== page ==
AWSG has been experimenting with the use of satellite transmitters for tracking the migration of shorebirds visiting North West Australia since November 2013 when five 5g satellite transmitters were deployed on Little Curlew in Roebuck Bay, Broome. Satellite tracking reveals extremely useful information about the migratory patterns and behaviors of target species.
It was decided to extend the satellite transmitter program to Whimbrel in 2017, with five 5g units being deployed at both 80 Mile Beach (one bird) and at Broome (four birds). In addition, recently released 2g transmitters, developed by Microwave Telemetry Inc. (MTI), were deployed on five Grey-tailed Tattler at 80 Mile Beach. This was carried out during the NWA 2017 Expedition, in February 2017.
Follow the link to read update 1 in a series of updates regarding the satellite tracking of the Whimbrel and Grey-tailed Tattlers as they prepare to depart our shores for their northern breeding grounds.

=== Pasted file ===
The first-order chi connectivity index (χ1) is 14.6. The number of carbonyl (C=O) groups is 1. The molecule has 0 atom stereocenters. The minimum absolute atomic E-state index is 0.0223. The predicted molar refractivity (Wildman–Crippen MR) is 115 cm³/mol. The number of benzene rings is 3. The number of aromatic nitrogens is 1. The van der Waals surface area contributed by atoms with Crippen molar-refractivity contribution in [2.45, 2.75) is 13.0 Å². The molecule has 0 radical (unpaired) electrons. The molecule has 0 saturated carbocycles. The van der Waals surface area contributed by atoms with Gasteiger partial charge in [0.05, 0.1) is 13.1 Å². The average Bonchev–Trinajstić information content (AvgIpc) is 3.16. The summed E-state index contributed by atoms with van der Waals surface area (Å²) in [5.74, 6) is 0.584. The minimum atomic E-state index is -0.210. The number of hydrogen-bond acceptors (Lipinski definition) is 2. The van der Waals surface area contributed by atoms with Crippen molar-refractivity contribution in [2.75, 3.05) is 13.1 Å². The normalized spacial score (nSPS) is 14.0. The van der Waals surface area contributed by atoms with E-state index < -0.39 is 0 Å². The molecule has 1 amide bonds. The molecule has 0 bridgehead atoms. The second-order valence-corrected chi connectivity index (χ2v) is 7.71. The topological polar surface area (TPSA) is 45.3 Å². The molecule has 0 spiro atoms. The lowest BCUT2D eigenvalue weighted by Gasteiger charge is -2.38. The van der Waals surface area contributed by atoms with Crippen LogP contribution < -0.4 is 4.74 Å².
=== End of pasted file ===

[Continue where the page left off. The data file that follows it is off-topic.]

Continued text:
Mar 12 2017
A Call for Submissions to the “Tattler” Newsletter
This is a call to all of our shorebird (wader) network friends to consider providing us with articles of interest to readers of our newsletter Tattler for the East Asian Australasian Flyway as well as our Shorebirds 2020 Project volunteers and Flyway Partnership readers. We look forward to your contributions no matter how small.
We aim to produce the next edition of Tattler in April 2017, when most migratory shorebirds are on migration to their breeding areas. However we would like to include any interesting stories or reports from birdwatchers and researchers who have been studying shorebirds on migration, at their non-breeding sites as well as unusual sightings (including leg flags). The deadline for contributions is 25 March 2017. Please forward your contributions to
Previous issues of the Tattler can be downloaded from our website.
We look forward to hearing from you.
Jul 20 2016
The Grey Plover Satellite Tracking project also includes birds fitted with trackers in South Australia. You can learn more about this important part of the project on the VWSG Grey Plover Tracking page.. It is of interest that the Grey Plovers which are the target of the St Vincent’s Gulf study migrate further than the Western Australian birds, as far as Wrangle Island, north of Siberia.
Jul 20 2016
Pūkorokoro Miranda Naturalists’ Trust is hosting the 10th Australasian Shorebird Conference to be held at UNITEC Institute of Technology in Auckland on 1 – 2 October 2016. Save on registration by getting in before July 31, 2016.